The definition of peace that Emil Bolongaita learned at the Kroc Institute was that peace is the work of justice, an idea espoused by the
Institute’s founder and University of Notre Dame President Emeritus, Rev. Theodore “Ted” Hesburgh.
That way of thinking about peace was new to him and shaped his career as an academic, a consultant, a development banker, and an anti-corruption advocate. Emil is now a Distinguished Service Professor of Public Policy and Management at Carnegie Mellon University and the head of its campus in Australia, while simultaneously working to help establish an international anti-corruption court modeled after the International Criminal Court.
Fighting corruption in developing countries is a throughline in Emil’s career. This passion has led him to take on positions at the World Bank, the U.S. Agency for International Development, and the Asian Development Bank.
“There’s a lot of injustice in corruption,” he said. “When public officials abuse power and authority for their private gain, it has severe consequences for communities and societies. It is a major driver of human rights violations.”
In 2004, Emil was awarded the Kroc Institute’s Distinguished Alumni Award for an anti-corruption project he was overseeing in Manila, Philippines. He’s worked to live up to that award since receiving it, he said.
Building on what he learned from the late Guillermo O'Donnell, Professor Emeritus of Political Science at Notre Dame, he is trying to help strengthen the rule of law in countries, including the United States, where authoritarianism may take root.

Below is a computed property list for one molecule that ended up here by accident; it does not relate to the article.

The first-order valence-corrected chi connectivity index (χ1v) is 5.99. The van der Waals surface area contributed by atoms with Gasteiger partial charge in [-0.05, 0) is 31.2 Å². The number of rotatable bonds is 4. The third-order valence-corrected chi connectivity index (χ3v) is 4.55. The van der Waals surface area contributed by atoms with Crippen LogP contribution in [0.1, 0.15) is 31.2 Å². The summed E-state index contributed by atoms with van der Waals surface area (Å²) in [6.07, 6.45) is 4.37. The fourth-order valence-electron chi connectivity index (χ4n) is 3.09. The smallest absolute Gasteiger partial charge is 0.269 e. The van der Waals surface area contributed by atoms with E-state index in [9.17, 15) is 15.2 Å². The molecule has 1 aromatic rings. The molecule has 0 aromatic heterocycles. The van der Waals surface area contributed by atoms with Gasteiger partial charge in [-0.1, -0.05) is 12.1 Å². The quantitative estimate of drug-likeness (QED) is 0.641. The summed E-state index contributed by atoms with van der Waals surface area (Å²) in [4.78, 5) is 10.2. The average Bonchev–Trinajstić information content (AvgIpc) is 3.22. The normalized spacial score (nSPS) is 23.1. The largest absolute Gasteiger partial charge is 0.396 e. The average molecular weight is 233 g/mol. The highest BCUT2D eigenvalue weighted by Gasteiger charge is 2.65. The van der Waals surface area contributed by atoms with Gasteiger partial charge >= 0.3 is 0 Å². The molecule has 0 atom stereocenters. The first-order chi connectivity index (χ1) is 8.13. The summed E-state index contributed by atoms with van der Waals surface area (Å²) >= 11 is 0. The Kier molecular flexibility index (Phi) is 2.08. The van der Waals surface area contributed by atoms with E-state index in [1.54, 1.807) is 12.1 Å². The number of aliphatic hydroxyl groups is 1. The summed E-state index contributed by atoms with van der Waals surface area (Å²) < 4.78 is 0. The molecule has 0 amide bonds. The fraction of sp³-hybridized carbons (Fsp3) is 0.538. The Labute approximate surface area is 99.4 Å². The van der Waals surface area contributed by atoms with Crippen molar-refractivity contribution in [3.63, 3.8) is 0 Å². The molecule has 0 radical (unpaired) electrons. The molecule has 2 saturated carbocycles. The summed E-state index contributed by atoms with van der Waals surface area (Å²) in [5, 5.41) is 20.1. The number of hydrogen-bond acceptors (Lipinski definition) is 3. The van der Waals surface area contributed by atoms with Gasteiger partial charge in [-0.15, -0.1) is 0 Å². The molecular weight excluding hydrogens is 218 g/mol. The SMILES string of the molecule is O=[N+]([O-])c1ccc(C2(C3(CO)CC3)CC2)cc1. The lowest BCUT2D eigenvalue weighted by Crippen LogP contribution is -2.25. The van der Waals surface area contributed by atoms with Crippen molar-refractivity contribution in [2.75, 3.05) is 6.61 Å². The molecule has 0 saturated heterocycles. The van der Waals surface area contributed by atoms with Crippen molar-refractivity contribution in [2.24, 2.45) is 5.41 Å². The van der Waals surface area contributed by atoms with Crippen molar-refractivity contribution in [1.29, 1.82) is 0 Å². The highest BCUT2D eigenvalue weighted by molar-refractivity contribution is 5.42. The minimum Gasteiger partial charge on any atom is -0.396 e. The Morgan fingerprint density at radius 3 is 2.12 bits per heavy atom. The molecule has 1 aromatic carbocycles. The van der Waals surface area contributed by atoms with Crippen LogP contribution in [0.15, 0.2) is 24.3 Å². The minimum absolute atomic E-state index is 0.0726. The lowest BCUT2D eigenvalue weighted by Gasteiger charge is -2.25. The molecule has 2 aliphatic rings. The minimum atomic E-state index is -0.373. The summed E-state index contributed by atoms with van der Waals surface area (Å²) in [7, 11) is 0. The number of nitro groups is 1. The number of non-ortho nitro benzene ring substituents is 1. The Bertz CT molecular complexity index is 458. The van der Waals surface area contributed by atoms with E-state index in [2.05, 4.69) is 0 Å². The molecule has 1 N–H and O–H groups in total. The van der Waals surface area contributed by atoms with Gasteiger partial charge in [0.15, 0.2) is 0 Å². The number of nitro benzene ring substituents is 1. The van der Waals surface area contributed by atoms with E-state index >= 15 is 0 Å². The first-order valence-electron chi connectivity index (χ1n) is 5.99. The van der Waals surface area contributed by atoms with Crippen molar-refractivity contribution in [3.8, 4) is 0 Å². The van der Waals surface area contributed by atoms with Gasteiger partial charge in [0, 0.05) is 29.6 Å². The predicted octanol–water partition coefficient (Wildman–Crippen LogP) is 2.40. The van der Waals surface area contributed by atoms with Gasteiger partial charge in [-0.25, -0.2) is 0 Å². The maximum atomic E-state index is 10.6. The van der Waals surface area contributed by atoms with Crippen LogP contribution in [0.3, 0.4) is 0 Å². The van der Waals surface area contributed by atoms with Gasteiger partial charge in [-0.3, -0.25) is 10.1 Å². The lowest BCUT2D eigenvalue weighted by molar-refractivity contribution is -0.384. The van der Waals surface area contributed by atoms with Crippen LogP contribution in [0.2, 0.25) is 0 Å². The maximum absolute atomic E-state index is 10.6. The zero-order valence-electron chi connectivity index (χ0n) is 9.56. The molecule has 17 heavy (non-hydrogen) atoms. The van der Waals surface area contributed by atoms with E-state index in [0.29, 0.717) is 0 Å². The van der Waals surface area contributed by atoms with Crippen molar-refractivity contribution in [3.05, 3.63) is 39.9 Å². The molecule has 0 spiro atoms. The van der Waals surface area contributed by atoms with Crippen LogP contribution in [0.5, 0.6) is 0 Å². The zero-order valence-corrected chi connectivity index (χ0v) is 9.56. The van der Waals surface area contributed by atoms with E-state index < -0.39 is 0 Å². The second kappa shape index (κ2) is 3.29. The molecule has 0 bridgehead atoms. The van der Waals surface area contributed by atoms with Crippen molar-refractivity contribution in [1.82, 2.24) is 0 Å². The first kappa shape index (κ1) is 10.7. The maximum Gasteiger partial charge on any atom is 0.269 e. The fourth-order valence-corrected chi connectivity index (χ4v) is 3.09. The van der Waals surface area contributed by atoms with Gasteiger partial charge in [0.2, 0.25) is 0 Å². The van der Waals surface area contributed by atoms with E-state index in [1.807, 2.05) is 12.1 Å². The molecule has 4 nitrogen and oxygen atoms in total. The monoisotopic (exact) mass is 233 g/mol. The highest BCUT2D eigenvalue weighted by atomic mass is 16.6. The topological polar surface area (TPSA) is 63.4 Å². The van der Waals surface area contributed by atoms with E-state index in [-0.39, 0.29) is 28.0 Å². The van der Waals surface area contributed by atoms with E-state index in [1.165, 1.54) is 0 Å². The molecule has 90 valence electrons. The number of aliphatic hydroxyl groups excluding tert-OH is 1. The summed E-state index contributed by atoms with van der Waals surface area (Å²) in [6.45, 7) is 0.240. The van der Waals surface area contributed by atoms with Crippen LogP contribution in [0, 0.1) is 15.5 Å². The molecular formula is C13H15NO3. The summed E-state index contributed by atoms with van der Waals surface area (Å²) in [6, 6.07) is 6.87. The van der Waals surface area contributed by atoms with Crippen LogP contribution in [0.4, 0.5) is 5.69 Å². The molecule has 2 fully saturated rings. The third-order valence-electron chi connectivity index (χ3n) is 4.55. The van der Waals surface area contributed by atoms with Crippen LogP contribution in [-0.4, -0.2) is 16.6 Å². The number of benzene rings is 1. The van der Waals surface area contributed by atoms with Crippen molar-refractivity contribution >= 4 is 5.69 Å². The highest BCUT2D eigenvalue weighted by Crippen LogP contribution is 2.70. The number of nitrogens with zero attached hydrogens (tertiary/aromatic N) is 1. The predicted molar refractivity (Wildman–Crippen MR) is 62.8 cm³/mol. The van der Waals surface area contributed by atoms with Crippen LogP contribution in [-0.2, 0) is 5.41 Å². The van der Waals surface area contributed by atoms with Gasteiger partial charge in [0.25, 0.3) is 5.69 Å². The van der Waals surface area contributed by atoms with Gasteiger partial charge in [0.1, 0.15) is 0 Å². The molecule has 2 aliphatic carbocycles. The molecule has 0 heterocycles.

“When that happens you create a perfect environment for corruption because risk becomes minuscule for top officials and opportunities suddenly present themselves,” he said.
Emil is one of the people working through Integrity Initiatives International (III), a non-governmental organization, to build support among governments across the globe for establishing a new international anti-corruption court. Countries across Asia, Africa and Latin America that have suffered from corrupt leadership are particularly interested because such a court could provide a legal mechanism to recover assets taken by rulers that are hidden in financial capitals and tax havens.
“The plan of action is to gather enough countries to establish an international treaty that will create and fund this international anti-corruption court,” he said.
Support for the International Criminal Court started with 60 countries and has grown to 124. Following this model, Colombia has now started the process of establishing the international anti-corruption court by proposing it at a United Nations Security Council hearing. Emil and his colleagues at III are asking other governments to support this proposal. He acknowledges that this is difficult, but he makes the case that it is in the best interest of countries to be a part of this.
“The evidence is compelling: the costs of not establishing a court are far higher than establishing it, and its impact will be far reaching,” he said.
The work is slow and happens alongside his academic and administrative work. Although Emil considers himself a practitioner at heart, he learned the value of straddling the classroom and the public square during his time at the Kroc Institute.
“I realized at Kroc from the example of its professors and fellows that you can be an academic and still be engaged in work in the field,” he said.